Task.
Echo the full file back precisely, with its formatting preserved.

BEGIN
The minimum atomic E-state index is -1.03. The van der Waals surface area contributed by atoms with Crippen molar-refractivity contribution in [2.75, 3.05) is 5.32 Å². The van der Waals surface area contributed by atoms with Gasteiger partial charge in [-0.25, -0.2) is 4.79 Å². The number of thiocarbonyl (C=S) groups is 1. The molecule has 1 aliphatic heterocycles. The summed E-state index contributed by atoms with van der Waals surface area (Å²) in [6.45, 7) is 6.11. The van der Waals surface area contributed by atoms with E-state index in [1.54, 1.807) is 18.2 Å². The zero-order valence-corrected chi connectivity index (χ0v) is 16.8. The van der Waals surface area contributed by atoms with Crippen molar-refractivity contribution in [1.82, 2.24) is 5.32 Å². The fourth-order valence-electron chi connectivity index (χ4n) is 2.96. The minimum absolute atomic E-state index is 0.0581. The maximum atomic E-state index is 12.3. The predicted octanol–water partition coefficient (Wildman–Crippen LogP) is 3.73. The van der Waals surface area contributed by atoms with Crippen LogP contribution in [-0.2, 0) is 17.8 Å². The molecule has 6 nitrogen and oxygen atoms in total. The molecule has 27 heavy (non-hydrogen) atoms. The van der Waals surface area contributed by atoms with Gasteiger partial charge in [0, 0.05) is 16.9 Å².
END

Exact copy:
The minimum atomic E-state index is -1.03. The van der Waals surface area contributed by atoms with Crippen molar-refractivity contribution in [2.75, 3.05) is 5.32 Å². The van der Waals surface area contributed by atoms with Gasteiger partial charge in [-0.25, -0.2) is 4.79 Å². The number of thiocarbonyl (C=S) groups is 1. The molecule has 1 aliphatic heterocycles. The summed E-state index contributed by atoms with van der Waals surface area (Å²) in [6.45, 7) is 6.11. The van der Waals surface area contributed by atoms with E-state index in [1.54, 1.807) is 18.2 Å². The zero-order valence-corrected chi connectivity index (χ0v) is 16.8. The van der Waals surface area contributed by atoms with Crippen molar-refractivity contribution in [1.82, 2.24) is 5.32 Å². The fourth-order valence-electron chi connectivity index (χ4n) is 2.96. The minimum absolute atomic E-state index is 0.0581. The maximum atomic E-state index is 12.3. The predicted octanol–water partition coefficient (Wildman–Crippen LogP) is 3.73. The van der Waals surface area contributed by atoms with Crippen LogP contribution in [-0.2, 0) is 17.8 Å². The molecule has 6 nitrogen and oxygen atoms in total. The molecule has 27 heavy (non-hydrogen) atoms. The van der Waals surface area contributed by atoms with Gasteiger partial charge in [0, 0.05) is 16.9 Å².